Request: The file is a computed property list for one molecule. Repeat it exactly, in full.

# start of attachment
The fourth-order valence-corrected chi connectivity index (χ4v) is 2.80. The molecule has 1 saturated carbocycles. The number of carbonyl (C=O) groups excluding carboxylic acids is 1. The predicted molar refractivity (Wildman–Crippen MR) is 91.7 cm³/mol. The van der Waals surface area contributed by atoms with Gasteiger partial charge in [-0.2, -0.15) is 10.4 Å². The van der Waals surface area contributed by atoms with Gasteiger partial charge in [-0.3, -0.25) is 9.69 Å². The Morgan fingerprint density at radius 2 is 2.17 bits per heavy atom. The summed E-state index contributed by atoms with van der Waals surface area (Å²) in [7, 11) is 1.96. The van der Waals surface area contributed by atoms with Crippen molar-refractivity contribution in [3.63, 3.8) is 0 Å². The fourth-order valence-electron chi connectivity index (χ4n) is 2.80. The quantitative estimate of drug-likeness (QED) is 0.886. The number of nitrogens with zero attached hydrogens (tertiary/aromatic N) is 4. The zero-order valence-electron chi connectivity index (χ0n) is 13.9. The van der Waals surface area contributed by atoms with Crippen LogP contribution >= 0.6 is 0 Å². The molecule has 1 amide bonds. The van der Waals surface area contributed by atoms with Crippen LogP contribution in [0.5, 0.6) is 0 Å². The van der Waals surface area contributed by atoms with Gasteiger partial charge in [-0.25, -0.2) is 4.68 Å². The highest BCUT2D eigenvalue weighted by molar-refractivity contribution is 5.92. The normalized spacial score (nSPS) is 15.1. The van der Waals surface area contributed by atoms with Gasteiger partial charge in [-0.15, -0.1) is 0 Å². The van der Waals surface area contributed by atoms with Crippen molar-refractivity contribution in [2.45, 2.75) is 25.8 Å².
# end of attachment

The fourth-order valence-corrected chi connectivity index (χ4v) is 2.80. The molecule has 1 saturated carbocycles. The number of carbonyl (C=O) groups excluding carboxylic acids is 1. The predicted molar refractivity (Wildman–Crippen MR) is 91.7 cm³/mol. The van der Waals surface area contributed by atoms with Gasteiger partial charge in [-0.2, -0.15) is 10.4 Å². The van der Waals surface area contributed by atoms with Gasteiger partial charge in [-0.3, -0.25) is 9.69 Å². The Morgan fingerprint density at radius 2 is 2.17 bits per heavy atom. The summed E-state index contributed by atoms with van der Waals surface area (Å²) in [7, 11) is 1.96. The van der Waals surface area contributed by atoms with Crippen molar-refractivity contribution in [3.63, 3.8) is 0 Å². The fourth-order valence-electron chi connectivity index (χ4n) is 2.80. The quantitative estimate of drug-likeness (QED) is 0.886. The number of nitrogens with zero attached hydrogens (tertiary/aromatic N) is 4. The zero-order valence-electron chi connectivity index (χ0n) is 13.9. The van der Waals surface area contributed by atoms with Crippen LogP contribution >= 0.6 is 0 Å². The molecule has 1 amide bonds. The van der Waals surface area contributed by atoms with Crippen LogP contribution in [0.5, 0.6) is 0 Å². The van der Waals surface area contributed by atoms with Gasteiger partial charge in [-0.25, -0.2) is 4.68 Å². The highest BCUT2D eigenvalue weighted by molar-refractivity contribution is 5.92. The normalized spacial score (nSPS) is 15.1. The van der Waals surface area contributed by atoms with Gasteiger partial charge in [-0.15, -0.1) is 0 Å². The van der Waals surface area contributed by atoms with Crippen molar-refractivity contribution in [2.45, 2.75) is 25.8 Å².